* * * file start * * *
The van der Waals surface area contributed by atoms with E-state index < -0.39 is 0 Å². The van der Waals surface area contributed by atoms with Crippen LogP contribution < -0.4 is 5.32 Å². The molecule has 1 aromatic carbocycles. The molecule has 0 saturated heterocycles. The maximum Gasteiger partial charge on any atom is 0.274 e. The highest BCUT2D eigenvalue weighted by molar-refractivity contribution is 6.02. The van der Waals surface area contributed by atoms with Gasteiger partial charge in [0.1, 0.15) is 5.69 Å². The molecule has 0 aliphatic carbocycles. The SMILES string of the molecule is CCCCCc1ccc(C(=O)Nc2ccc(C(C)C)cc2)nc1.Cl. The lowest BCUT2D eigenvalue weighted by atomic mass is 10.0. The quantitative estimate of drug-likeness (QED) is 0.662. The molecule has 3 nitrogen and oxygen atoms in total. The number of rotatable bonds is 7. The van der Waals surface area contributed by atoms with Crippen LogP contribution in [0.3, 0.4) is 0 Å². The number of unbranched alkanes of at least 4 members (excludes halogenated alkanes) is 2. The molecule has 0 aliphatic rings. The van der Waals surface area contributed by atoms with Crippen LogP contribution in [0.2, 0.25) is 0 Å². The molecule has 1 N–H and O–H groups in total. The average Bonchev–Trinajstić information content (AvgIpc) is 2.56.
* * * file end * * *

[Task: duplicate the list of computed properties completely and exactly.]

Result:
The van der Waals surface area contributed by atoms with E-state index < -0.39 is 0 Å². The van der Waals surface area contributed by atoms with Crippen LogP contribution < -0.4 is 5.32 Å². The molecule has 1 aromatic carbocycles. The molecule has 0 saturated heterocycles. The maximum Gasteiger partial charge on any atom is 0.274 e. The highest BCUT2D eigenvalue weighted by molar-refractivity contribution is 6.02. The van der Waals surface area contributed by atoms with Gasteiger partial charge in [0.1, 0.15) is 5.69 Å². The molecule has 0 aliphatic carbocycles. The SMILES string of the molecule is CCCCCc1ccc(C(=O)Nc2ccc(C(C)C)cc2)nc1.Cl. The lowest BCUT2D eigenvalue weighted by atomic mass is 10.0. The quantitative estimate of drug-likeness (QED) is 0.662. The molecule has 3 nitrogen and oxygen atoms in total. The number of rotatable bonds is 7. The van der Waals surface area contributed by atoms with Crippen LogP contribution in [0.3, 0.4) is 0 Å². The number of unbranched alkanes of at least 4 members (excludes halogenated alkanes) is 2. The molecule has 0 aliphatic rings. The van der Waals surface area contributed by atoms with Crippen LogP contribution in [0.2, 0.25) is 0 Å². The molecule has 1 N–H and O–H groups in total. The average Bonchev–Trinajstić information content (AvgIpc) is 2.56.